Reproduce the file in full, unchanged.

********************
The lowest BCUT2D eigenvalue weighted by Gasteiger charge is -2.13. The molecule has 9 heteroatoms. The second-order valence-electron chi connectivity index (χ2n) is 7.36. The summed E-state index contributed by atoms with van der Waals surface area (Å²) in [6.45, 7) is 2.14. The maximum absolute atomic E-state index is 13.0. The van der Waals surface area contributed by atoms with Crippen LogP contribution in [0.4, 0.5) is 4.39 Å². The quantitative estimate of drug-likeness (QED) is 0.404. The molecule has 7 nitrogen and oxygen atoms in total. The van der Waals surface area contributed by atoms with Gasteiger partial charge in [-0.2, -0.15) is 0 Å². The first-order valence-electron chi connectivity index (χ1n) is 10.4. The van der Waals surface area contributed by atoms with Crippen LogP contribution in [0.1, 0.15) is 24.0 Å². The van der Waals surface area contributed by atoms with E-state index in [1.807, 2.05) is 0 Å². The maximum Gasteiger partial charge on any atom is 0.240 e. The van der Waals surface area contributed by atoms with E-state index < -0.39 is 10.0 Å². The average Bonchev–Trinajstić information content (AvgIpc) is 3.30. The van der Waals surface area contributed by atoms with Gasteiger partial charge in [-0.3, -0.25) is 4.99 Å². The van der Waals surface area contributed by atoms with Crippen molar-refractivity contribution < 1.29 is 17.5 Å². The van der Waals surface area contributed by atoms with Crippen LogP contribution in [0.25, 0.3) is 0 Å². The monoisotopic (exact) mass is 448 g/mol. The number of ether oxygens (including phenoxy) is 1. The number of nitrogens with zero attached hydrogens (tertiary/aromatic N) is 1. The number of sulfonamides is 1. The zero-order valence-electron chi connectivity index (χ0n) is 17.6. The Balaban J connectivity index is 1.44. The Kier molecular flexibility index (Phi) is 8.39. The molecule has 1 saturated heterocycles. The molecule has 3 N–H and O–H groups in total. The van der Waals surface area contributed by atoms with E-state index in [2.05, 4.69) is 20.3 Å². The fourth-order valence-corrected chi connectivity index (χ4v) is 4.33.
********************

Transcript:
The lowest BCUT2D eigenvalue weighted by Gasteiger charge is -2.13. The molecule has 9 heteroatoms. The second-order valence-electron chi connectivity index (χ2n) is 7.36. The summed E-state index contributed by atoms with van der Waals surface area (Å²) in [6.45, 7) is 2.14. The maximum absolute atomic E-state index is 13.0. The van der Waals surface area contributed by atoms with Crippen LogP contribution in [0.4, 0.5) is 4.39 Å². The quantitative estimate of drug-likeness (QED) is 0.404. The molecule has 7 nitrogen and oxygen atoms in total. The van der Waals surface area contributed by atoms with Gasteiger partial charge in [-0.2, -0.15) is 0 Å². The first-order valence-electron chi connectivity index (χ1n) is 10.4. The van der Waals surface area contributed by atoms with Crippen LogP contribution in [0.1, 0.15) is 24.0 Å². The van der Waals surface area contributed by atoms with E-state index in [1.807, 2.05) is 0 Å². The maximum Gasteiger partial charge on any atom is 0.240 e. The van der Waals surface area contributed by atoms with E-state index < -0.39 is 10.0 Å². The average Bonchev–Trinajstić information content (AvgIpc) is 3.30. The van der Waals surface area contributed by atoms with Gasteiger partial charge in [-0.3, -0.25) is 4.99 Å². The van der Waals surface area contributed by atoms with Crippen molar-refractivity contribution < 1.29 is 17.5 Å². The van der Waals surface area contributed by atoms with Crippen LogP contribution in [0.25, 0.3) is 0 Å². The monoisotopic (exact) mass is 448 g/mol. The number of ether oxygens (including phenoxy) is 1. The number of nitrogens with zero attached hydrogens (tertiary/aromatic N) is 1. The number of sulfonamides is 1. The zero-order valence-electron chi connectivity index (χ0n) is 17.6. The Balaban J connectivity index is 1.44. The Kier molecular flexibility index (Phi) is 8.39. The molecule has 1 saturated heterocycles. The molecule has 3 N–H and O–H groups in total. The van der Waals surface area contributed by atoms with E-state index in [2.05, 4.69) is 20.3 Å². The fourth-order valence-corrected chi connectivity index (χ4v) is 4.33.